Then I spent more time than I’d expected to spend rummaging in drawers and jewelry boxes and the backs of shelves behind books trying to locate the ribbon I’d acquired when the Southeast Asia thing didn’t work out as planned. I figured I’d plant myself at the head of the parade and wanted to look my best.
When I arrived at the park where the march was to form up, there was a green chain-link fence wrapped around something called a turf court. I have no idea what a turf court does during the week but that morning it was a place to cordon off the Freedom of Speech marchers from the terrorists outside. Generally you could recognize the terrorists because they wore masks and dressed in Hallowe’en costumes. The Free Speech people were dressed like people — all sorts of people, including some who might well have been Bikers for Trump in other parts of their lives.
This was Portland. There aren’t that many black people of any sort around and those who could dance had better things to do with their weekends.
A few of the guys inside the fence made the effort to go outside and actually talk to the people outside the fence but, mostly, the people outside weren’t interested. One guy was cynical about being approached. “You won’t let us talk,” he said.
“Sure we will,” the Freedom of Speech guy said.
“Naw,” Cynical Guy said.
“Really. I mean it. We’re on your team about free speech. You should be marching with us.”
Cynical Guy hadn’t been expecting that and started backing away. No way he could march for free speech, not with Republicans there.
One guy who most likely wasn’t a Republican had helped organize the parade. He was tall, late twenties, and the best-dressed person on the scene, including the mayor when he whizzed by. He was wearing neatly-pressed black pants, shiny shoes, a crisp white shirt tastefully accented with a bowtie, and a floor-length American flag draped over his shoulders like Superman, if Truth, Justice, and the American Way had involved accessorizing with Old Glory. He told me he was a lifelong radical who thought free speech was important. Like most Lefties he didn’t have a sense of humor about being called out as a racist.
“They keep tellin’ me white men can’t dance,” he said. “Well I can dance with the best of them. Come on,” he yelled through the fence. “Let’s have a dance marathon. Right here. You scared to dance with me?” But this was Portland. There aren’t that many black people of any sort around and those who could dance had better things to do with their weekends than get mixed up in the political posturings of cosseted white kids.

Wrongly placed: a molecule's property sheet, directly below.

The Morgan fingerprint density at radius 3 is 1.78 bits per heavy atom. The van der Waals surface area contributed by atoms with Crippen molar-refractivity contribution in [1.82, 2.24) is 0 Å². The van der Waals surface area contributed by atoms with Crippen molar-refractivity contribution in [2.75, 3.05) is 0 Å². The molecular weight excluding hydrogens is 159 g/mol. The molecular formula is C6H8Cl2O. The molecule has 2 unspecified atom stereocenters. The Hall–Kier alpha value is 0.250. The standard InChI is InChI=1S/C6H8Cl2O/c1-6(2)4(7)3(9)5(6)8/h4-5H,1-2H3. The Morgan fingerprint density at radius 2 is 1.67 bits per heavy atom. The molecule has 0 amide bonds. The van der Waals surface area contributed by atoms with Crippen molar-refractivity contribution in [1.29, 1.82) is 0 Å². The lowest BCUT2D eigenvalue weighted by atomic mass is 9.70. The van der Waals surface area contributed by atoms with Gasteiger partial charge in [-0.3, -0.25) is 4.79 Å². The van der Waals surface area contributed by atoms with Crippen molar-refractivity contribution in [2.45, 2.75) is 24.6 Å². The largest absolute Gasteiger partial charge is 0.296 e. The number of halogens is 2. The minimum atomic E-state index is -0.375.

Professor Guy had the lung capacity of a sperm whale and he kept going for another five minutes with nobody listening at all.
One guy who might have been a Biker for Trump — he was in his fifties, had a graying biker ponytail, biker boots, biker chains, and a faded Harley-Davison jacket — was standing under a tree trying to talk to a tall, professorial-looking guy. The professor guy was spouting a word salad of Lefty hate speech at the biker, who listened patiently until Professorial Guy started to turn blue from lack of air and had to pause for breath. Biker Guy seen his opportunity and he took it, and said in a voice as calm as an airline pilot announcing he was switching off the seatbelt sign, “You might want to check on the definition of fascist before you go accusing people of that.”
Professorial Guy was not impressed and, having found his second wind, ignored the thing about finding out what he was talking about, and started up again. The word salad sprouted into a hedge dense enough to protect his thoughts from any possibility of trespass, then blossomed into an entire Normandy hedgerow a Sherman tank couldn’t have punched its way through. A long time later he had to breathe again and the biker got a second chance. “Seriously, Brother. Try Googling “Fascist’.” But that didn’t cut any more mustard than the first time, and Professorial Guy picked up where he’d left off and set out from there. Three or four minutes later Biker Guy got bored and wandered away but even that didn’t deter the words from spewing out. That Professor Guy had the lung capacity of a sperm whale and he kept going for another five minutes with nobody listening at all.
Somewhere along in there the mayor came by, but his heart wasn’t in it. He cut across a corner of the park at race-walk speed, cordoned off by bodyguards straining to keep up, shook hands with the half-a-dozen cops formed up in a conga line to protect him from whatever it was he needed protecting from, and, without breaking stride, was out of there. A photo op, somebody speculated. A testament to 21st-century technology, I thought. In the absence of modern, high speed photography Hizzonor wouldn’t have had any reason to be there.